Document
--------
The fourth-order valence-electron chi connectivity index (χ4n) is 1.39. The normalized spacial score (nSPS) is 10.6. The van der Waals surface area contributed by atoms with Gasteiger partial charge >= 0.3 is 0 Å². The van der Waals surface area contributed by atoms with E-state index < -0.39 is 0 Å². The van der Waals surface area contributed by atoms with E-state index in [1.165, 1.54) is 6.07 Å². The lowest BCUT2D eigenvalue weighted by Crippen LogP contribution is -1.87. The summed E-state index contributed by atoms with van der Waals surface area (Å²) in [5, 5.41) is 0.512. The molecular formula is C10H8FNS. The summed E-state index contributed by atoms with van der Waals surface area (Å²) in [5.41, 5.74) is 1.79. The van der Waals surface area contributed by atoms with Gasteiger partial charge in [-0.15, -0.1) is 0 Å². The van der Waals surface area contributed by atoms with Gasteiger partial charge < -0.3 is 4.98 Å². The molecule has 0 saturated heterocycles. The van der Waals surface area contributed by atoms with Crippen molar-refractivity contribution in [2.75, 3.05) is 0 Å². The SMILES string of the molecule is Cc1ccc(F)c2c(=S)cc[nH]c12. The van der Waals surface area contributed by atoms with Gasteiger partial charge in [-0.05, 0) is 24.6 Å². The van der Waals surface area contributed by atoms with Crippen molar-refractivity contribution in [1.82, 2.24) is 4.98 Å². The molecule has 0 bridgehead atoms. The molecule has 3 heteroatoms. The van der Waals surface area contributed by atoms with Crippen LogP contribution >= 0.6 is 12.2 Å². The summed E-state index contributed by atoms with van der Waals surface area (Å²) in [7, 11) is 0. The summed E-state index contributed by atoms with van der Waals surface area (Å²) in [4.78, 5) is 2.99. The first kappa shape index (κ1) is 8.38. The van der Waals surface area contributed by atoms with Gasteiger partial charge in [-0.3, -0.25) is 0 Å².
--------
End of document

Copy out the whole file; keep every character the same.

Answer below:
The fourth-order valence-electron chi connectivity index (χ4n) is 1.39. The normalized spacial score (nSPS) is 10.6. The van der Waals surface area contributed by atoms with Gasteiger partial charge >= 0.3 is 0 Å². The van der Waals surface area contributed by atoms with E-state index < -0.39 is 0 Å². The van der Waals surface area contributed by atoms with E-state index in [1.165, 1.54) is 6.07 Å². The lowest BCUT2D eigenvalue weighted by Crippen LogP contribution is -1.87. The summed E-state index contributed by atoms with van der Waals surface area (Å²) in [5, 5.41) is 0.512. The molecular formula is C10H8FNS. The summed E-state index contributed by atoms with van der Waals surface area (Å²) in [5.41, 5.74) is 1.79. The van der Waals surface area contributed by atoms with Gasteiger partial charge in [-0.15, -0.1) is 0 Å². The van der Waals surface area contributed by atoms with Gasteiger partial charge < -0.3 is 4.98 Å². The molecule has 0 saturated heterocycles. The van der Waals surface area contributed by atoms with Crippen molar-refractivity contribution in [2.75, 3.05) is 0 Å². The SMILES string of the molecule is Cc1ccc(F)c2c(=S)cc[nH]c12. The van der Waals surface area contributed by atoms with Gasteiger partial charge in [-0.05, 0) is 24.6 Å². The van der Waals surface area contributed by atoms with Crippen molar-refractivity contribution in [1.82, 2.24) is 4.98 Å². The molecule has 0 bridgehead atoms. The molecule has 3 heteroatoms. The van der Waals surface area contributed by atoms with Crippen LogP contribution >= 0.6 is 12.2 Å². The summed E-state index contributed by atoms with van der Waals surface area (Å²) in [7, 11) is 0. The summed E-state index contributed by atoms with van der Waals surface area (Å²) in [4.78, 5) is 2.99. The first kappa shape index (κ1) is 8.38. The van der Waals surface area contributed by atoms with Gasteiger partial charge in [-0.3, -0.25) is 0 Å².